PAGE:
A friend of mine once hosted at the University of Cincinnati a special committee which included both business leaders and university people. After they assembled around the conference table, she turned to one gentleman and said, “I’m sorry, but I don’t know you. What is your name?”
With a gentle smile, he responded, “Neil Armstrong.” She had certainly “dropped” his name, but not in the way we usually think of. Not recognizing the first man to walk on the moon was embarrassing.
In speaking, name-dropping can add positive impact. Let’s examine how we should “drop” names in a speech.
First, mention the name of someone in your audience in the introduction of your speech. Before the speech, talk to enough people that you can refer to a person in the audience in a way that connects to you or your topic.
For example, I sometimes have in the audience a former student who now has a responsible job in the organization for which I am speaking. I will say, “___ was one of my students who majored in communication and now he is one of your managers. It is always great to see our graduates doing well.” Or “I met ____ earlier today and found out he too is a Hoosier and grew up in Southern Indiana as I did.” A specific reference to a person shows you have thought about and given attention to this specific audience. Such a reference helps establish your credibility.
A second way to drop a name is always to tell the name of the person who is responsible for a study you reference or a statistic you use. Stating the name connected with the study or statistic indicates you have done your research and also removes any pressure for you to be responsible for the statistic or study results. You are simply the reporter of the information to prove or illustrate a point.
Thirdly, quote a famous person. If the person is not readily familiar to them, you should also make a qualifying statement about the person. For example, I might say, “William James, an early American psychologist, said, ‘That which holds attention determines action.’” Or “Bill Gates said, ‘How you manage and use information will determine if you win or lose.’”
Adding a literary quotation of a famous person will provide quality to the language you use; mentioning the name will add depth to your content. One of my favorites is from Goethe: “One ought, every day at least, to hear a little song, read a good poem, see a fine picture, and, if it were possible, to speak a few reasonable words.”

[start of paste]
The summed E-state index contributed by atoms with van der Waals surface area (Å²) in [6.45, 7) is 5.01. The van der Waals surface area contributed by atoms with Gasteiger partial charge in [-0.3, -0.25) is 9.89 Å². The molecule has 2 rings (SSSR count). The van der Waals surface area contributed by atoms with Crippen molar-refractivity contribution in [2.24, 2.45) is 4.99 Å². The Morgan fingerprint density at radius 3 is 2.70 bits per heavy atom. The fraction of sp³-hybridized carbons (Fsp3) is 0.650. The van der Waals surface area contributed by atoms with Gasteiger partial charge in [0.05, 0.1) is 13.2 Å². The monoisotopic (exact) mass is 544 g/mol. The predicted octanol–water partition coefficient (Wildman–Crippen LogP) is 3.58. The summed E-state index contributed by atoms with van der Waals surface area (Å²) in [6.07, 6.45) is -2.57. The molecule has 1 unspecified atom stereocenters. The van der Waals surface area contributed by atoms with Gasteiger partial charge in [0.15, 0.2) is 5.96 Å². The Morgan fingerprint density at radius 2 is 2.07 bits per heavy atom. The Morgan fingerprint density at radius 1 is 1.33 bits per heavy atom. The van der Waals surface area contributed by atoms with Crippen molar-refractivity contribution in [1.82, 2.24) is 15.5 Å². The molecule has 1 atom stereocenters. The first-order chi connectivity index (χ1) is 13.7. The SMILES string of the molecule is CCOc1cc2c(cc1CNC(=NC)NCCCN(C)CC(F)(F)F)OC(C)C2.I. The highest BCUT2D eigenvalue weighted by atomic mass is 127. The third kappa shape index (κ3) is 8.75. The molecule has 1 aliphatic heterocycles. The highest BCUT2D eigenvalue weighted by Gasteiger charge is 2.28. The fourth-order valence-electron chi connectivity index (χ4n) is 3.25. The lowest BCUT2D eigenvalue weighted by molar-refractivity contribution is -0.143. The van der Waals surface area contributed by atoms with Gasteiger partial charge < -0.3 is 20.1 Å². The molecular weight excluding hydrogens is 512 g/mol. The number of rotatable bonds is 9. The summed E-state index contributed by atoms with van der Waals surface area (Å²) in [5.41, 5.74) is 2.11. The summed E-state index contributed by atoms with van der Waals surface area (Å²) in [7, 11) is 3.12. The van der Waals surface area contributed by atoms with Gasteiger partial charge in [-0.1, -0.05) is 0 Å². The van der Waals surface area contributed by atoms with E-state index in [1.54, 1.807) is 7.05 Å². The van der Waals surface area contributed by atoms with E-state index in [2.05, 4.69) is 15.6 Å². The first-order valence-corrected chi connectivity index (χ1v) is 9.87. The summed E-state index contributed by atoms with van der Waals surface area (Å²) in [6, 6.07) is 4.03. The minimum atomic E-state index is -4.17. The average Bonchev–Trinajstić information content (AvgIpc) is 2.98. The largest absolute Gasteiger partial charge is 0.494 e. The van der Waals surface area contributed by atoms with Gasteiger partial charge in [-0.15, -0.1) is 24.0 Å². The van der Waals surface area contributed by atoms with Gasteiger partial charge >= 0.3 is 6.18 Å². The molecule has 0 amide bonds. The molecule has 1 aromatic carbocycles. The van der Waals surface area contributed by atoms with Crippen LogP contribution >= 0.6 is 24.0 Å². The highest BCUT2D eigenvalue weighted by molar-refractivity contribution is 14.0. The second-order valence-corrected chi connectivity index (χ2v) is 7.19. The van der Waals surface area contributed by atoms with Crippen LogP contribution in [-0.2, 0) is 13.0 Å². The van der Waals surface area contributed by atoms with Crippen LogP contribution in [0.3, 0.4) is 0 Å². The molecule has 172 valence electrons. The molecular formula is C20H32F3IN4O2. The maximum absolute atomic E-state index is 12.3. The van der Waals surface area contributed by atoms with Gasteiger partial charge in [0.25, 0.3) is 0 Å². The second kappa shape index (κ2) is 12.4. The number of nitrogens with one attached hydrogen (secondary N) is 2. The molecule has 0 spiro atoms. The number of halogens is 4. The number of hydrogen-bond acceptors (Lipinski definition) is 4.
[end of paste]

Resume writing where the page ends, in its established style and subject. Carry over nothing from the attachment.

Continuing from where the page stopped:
When another person can say something better than you can, drop his or her name. For example, I like Thoreau’s statement, “The question is not what you look at, but what you see.”
The last way that “dropping names” can add to your presentation is to mention someone who can be a source for more information on the topic of your speech. For example, if I were talking about learning to pay attention in a world of distractions, I might mention Alan Alda’s Never Have Your Dog Stuffed (and Other Lessons I’ve Learned) or another author who has written an article or book on the subject. If I wanted the audience to take action, I might say the name of a person who will assist in taking specific action. Doing so gives reality to the content of your speech.
Dropping names in a speech can add depth and interest in your next speech. I’m thinking about talking to some of our current candidates about how they could use some of the tips in this and other newsletter articles.
This article, repeated here for its timeliness, was originally posted in August of 2007 by Stephen D. Boyd, Ph.D., CSP, Professor Emeritus of Speech Communication, College of Informatics, Northern Kentucky University, near Cincinnati. He presents keynotes and seminars to corporations and associations whose people want to speak and listen effectively. See additional articles and resources at www.sboyd.com. To book Steve, call 800-727-6520 or email him through his website.